• Facing Curve – The shape of the curved walls that end at the tip rail. The curve should be continuous and gradual, with no flat spots or bumps.
  • Facing Curve Length – The response of the lower notes on a horn is dependent upon this length.
  • Floor – The higher this section is the more projection the mouthpiece has. The lower it is, the darker the mouthpiece will be.
  • Inner Side Walls –These are often concave in shape (like an Otto Link) or flat (like most clarinet mouthpieces).
  • Throat – The area inside the mouthpiece where the chamber transitions to the bore. The throat can be round, half-round (like Selmer soloists) or square (like Selmer S-80 and S-90 mouthpieces).
  • Tip Opening – The distance between the reed and frontal rail. The larger this opening the more air one has to blow into the mouthpiece; the smaller this opening the less air has to be blown 
  • Tip Rail – The tip rail thickness helps determine the response of the mouthpiece. If it is too thin the mouthpiece may “chirp”. If it is too thick the mouthpiece may play “dead”.

Tip openings - the distance between the tip of the reed and the tip of the mouthpiece

  • Narrow opening (3-4): is played on by most students and classical players. It is easy to control the pitch and will give a smooth even tone. Best with a flat baffle.
  • ​Wider opening (5-7): is played by most alto sax players. It can take more air and project more, and you can bend and control the pitch more easily. 
  • Wide opening (8-10): needs a lot of air and will give a big sound especially with a steep baffle. Easy to bend notes and make inflections but can be harder to blow and control the pitch.

In general, narrow tip openings are better suited to classical music as the tone will be more focussed and pure. Wide tip openings allow the player to manipulate the reed and therefore the sound, by bending the notes and producing vibrato more easily, and thus are better for jazz, pop, and modern music.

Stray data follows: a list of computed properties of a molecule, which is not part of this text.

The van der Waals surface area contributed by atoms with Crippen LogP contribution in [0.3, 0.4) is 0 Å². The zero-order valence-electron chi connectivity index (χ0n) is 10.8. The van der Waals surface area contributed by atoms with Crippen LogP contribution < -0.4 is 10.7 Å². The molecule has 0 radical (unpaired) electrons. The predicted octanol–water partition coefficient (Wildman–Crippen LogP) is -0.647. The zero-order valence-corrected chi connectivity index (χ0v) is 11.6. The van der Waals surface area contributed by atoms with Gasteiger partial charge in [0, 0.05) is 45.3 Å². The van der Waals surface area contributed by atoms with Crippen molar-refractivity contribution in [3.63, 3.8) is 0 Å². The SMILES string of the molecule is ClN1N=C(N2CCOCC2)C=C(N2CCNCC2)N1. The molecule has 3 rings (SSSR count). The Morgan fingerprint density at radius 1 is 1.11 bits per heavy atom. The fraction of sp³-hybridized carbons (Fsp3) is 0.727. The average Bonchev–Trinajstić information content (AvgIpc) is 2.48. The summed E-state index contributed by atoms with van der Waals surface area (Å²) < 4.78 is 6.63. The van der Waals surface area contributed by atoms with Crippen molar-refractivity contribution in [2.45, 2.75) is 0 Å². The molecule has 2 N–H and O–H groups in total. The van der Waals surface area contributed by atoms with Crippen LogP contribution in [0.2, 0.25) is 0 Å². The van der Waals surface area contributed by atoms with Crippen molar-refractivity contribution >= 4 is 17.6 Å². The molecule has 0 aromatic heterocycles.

Chambers - the shape and size of the chamber inside the mouthpiece

  • Small: the chamber is smaller than the bore. This gives a focused and quick response. Soprano sax players most often use a small chamber.
  • Medium:  The chamber is the same size as the bore. Gives a full centred sound but lacks a fat bottom. Most alto mouthpieces have a medium bore.
  • Large: The chamber is larger than the bore, giving a big fat bottom end and a full open sound. Most tenor players use this for both jazz and classical playing.

Thanks to the Theo Wanne mouthpiece website for all this information! You can read more about his mouthpieces HERE and check out our stock in Sydney HERE

* We've all seen old brownish mouthpieces! Under the influence of the ultraviolet portion in daylight, hard rubber oxidizes. Exposure to moisture bonds water with the free sulphur on the surface of the mouthpiece, creating sulphates and sulphuric acid at the surface that are very hygroscopic. In other words, the sulphates condense water from the air, forming a film with favourable wettability characteristics on the surface. These aging processes will gradually discolour the surface from grayish green to brown and cause rapid deterioration of the surface.